I headed to the record store on release day and snagged my copy. I gave it every chance to burrow deep into my consciousness the way its predecessor did. It didn’t.
Months later, Bill Frisell and Duran Duran each released albums that fulfilled the jones I had hoped Automatic for the People would fill. I eventually concluded I was duped. It’s not a bad album, but it wasn’t five-star material.
Automatic for the People would not survive a purge for cash, and it went on my list overrated albums alongside Siamese Dream by Smashing Pumpkins and I Do Not Want What I Haven’t Got by Sinéad O’Connor.
The first pressing of the CD was housed in a jewel case with a translucent yellow tray. Back in November 2014, I ran across a used copy of Automatic for the People in excellent condition with the yellow tray. And it was selling for $1.
So I picked it up and gave it another spin. Would age and wisdom alter my opinion of the album?
It’s not as awful as I thought it was, and taking a 20-year break from the ubiquity of “Everybody Hurts” certainly helps soften my previously sharp opinion.
It still hasn’t been dislodged from the overrated list, but it was a good first lesson in skepticism. Being a fan of a band doesn’t mean blind worship for everything they do.
The last time my brother and I engaged in the Sibling Rivalry Collection Race, we each were trying to stake claim on two albums: Basia’s Time and Tide and Enya’s Watermark. At the time, a radio format specializing in light jazz and new age put singles from both albums in regular rotation.
So he and I made a bargain — I would relinquish a claim on Basia if he relinquished his claim on Enya. Months later, we both came to the conclusion that I got the better end of the bargain.
I think that trade-off started the thaw in the Sibling Rivalry Collection Race. As our tastes started to splinter — he getting into Hawaiian music, I going further into avant-garde classical music — staking territory became pointless.
It became rarer when our tastes intersected than when they didn’t.
I kept a foothold in (what would become) alternative rock, which inhabited an orbit far outside my brother’s more mainstream tastes. So it surprised me when he took up Sinéad O’Connor and U2. And he didn’t mind when I took up Sting and Madonna.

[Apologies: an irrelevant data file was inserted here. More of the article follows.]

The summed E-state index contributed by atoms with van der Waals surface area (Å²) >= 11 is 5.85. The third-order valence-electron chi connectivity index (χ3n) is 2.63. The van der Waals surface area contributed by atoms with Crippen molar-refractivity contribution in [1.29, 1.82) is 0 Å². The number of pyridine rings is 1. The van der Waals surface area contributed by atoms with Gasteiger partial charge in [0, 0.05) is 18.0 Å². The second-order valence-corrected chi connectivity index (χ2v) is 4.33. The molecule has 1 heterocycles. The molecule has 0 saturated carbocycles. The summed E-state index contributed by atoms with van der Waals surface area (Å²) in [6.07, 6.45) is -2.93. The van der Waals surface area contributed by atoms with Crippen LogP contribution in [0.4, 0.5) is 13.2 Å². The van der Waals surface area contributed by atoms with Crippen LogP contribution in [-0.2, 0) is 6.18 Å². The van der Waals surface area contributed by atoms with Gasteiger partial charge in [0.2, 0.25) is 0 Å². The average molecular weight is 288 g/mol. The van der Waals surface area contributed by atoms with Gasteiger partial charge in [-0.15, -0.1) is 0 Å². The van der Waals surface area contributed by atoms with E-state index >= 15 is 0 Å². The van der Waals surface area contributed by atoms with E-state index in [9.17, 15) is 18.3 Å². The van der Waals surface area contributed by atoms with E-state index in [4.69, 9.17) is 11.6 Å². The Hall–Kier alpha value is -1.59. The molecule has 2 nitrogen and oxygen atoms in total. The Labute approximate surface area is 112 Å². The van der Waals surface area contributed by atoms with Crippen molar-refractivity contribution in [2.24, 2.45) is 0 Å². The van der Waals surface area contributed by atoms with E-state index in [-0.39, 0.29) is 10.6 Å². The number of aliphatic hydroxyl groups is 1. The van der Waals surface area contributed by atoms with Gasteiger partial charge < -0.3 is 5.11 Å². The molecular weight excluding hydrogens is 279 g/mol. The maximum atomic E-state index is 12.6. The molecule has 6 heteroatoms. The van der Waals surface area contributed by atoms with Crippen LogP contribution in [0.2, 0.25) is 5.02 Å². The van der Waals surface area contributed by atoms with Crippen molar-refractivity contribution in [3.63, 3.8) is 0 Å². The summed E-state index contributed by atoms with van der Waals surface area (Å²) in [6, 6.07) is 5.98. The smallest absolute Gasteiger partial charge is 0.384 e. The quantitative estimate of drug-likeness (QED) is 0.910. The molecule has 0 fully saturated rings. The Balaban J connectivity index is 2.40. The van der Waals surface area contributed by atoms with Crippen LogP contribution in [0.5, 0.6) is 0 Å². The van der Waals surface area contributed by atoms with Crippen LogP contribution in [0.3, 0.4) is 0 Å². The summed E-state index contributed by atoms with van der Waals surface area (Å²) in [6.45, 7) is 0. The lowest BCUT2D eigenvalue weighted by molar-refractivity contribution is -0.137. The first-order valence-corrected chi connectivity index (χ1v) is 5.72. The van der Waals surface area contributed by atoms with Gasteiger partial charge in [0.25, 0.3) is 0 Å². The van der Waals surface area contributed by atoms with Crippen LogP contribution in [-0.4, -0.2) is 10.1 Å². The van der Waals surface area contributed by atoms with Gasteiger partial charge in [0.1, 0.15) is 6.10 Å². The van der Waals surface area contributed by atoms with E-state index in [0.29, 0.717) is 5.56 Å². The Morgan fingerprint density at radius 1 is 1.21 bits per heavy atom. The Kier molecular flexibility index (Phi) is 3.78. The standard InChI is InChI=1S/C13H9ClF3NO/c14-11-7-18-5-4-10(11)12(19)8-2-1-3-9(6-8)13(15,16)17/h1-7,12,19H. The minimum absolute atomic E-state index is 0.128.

We live in separate parts of the country now, but we both share a love for Japanese popular music. We’ve gone so far as to introduce bands to each other.
So now I’m at a point in life where the stigma of “eww, my sibling likes that!” has lost its potency, and I can explore what was once arbitrarily off limits.
Time and Tide wouldn’t have happened without Sade to prove the commercial viability of jazz-pop. Anita Baker, Swing Out Sister and Johnny Hates Jazz rushed through the gates opened by Miss Adu and her eponymous band.
It’s a rather well-crafted album, steeped in the analog MIDI automation of the time. I can, however, understand my brother’s disappointment in the album. It doesn’t exactly break any new ground, compared to Enya and her hundred-times-overdubbed chorus, which was incredibly new for 1988.
But Time and Tide is an enjoyable, durable album. I do have to confess I first thought Basia was Agnetha Faltskog from ABBA, refurbishing her sound.
Barely two weeks into 2015, and the release schedule for the rest of the first quarter looks incredibly busy. Some of them are Musicwhore.org favorites, and others ought to be.
Sleater-Kinney, No Cities to Love, Jan. 20
NPR First Listen has featured No Cities to Love in this week before the album’s release, and damn if it doesn’t sound like Sleater-Kinney never went away.
The Decemberists, What a Terrible World, What a Wonderful World, Jan. 20
It’s probably too much to ask for this album to be the best R.E.M. has recorded since splitting up.
Exposé, Exposure (Deluxe Edition), Jan. 20
For an ’80s radio pop album, Exposure is pretty enduring. A deluxe edition, though, means endless remixes of the album’s four hit singles.
Kate Pierson, Guitars and Microphones, Feb. 17
Cindy Wilson’s absence was sorely felt on the B-52’s Good Stuff, the follow-up to the massive hit Cosmic Thing. So it’ll be interesting to hear how Kate Pierson sounds without the rest of the band around her.
Gang of Four, What Happens Next, Feb. 24
That’s the question with only Andy Gill as the only remaining original member of the band.
Shiina Ringo, “Shijou no Jinsei”, Feb. 25
Post-Tokyo Jihen Shiina Ringo has been sparse with new music, but with a new single arriving barely three months after an album, does this mean the drought has ended?
Madonna, Rebel Heart, March 10
I’m so past hoping this album is anywhere within league of Like a Prayer, Ray of Light or, heck, even Bedtime Stories. MDNA was just plain forgettable.
Inventions, Maze of Woods, March 17
Now, that’s a quick turn-around.
Death Cab for Cutie, Kintsugi, March 31
Chris Walla is no longer with the band and consequently no longer at the producer’s desk. Codes and Keys is the closest Death Cab has reached to the sublimity of The Photo Album or Transatlanticism since signing to a major label. So this album is pretty much make-or-break.
Björk, Vulnicura, March 2015
The most interesting aspect of this announcement, for me, is the silence from Nonesuch Records regarding its release.
Guided By Voices, Bee Thousand, Jan. 27
On my list of Albums I Want Reissued on Vinyl, Bee Thousand resides in the upper echelon. Previous entries on said list included The Woods by Sleater-Kinney, The Photo Album by Death Cab for Cutie, the self-titled Metallica album and Floating Into the Night by Julee Cruise. All these titles appeared in 2014.
Sigur Rós, Ágætus Byrjun, Feb. 17
I’m also holding out hope for a Takk … reissue.
LOVE PSYCHEDELICO, ABBOT KINNEY, Feb. 18
All of LOVE PSYCHEDELICO’s albums are getting a vinyl reissue to coincide with a pair of retrospectives coming out the same day. ABBOT KINNEY, however, is the duo’s best.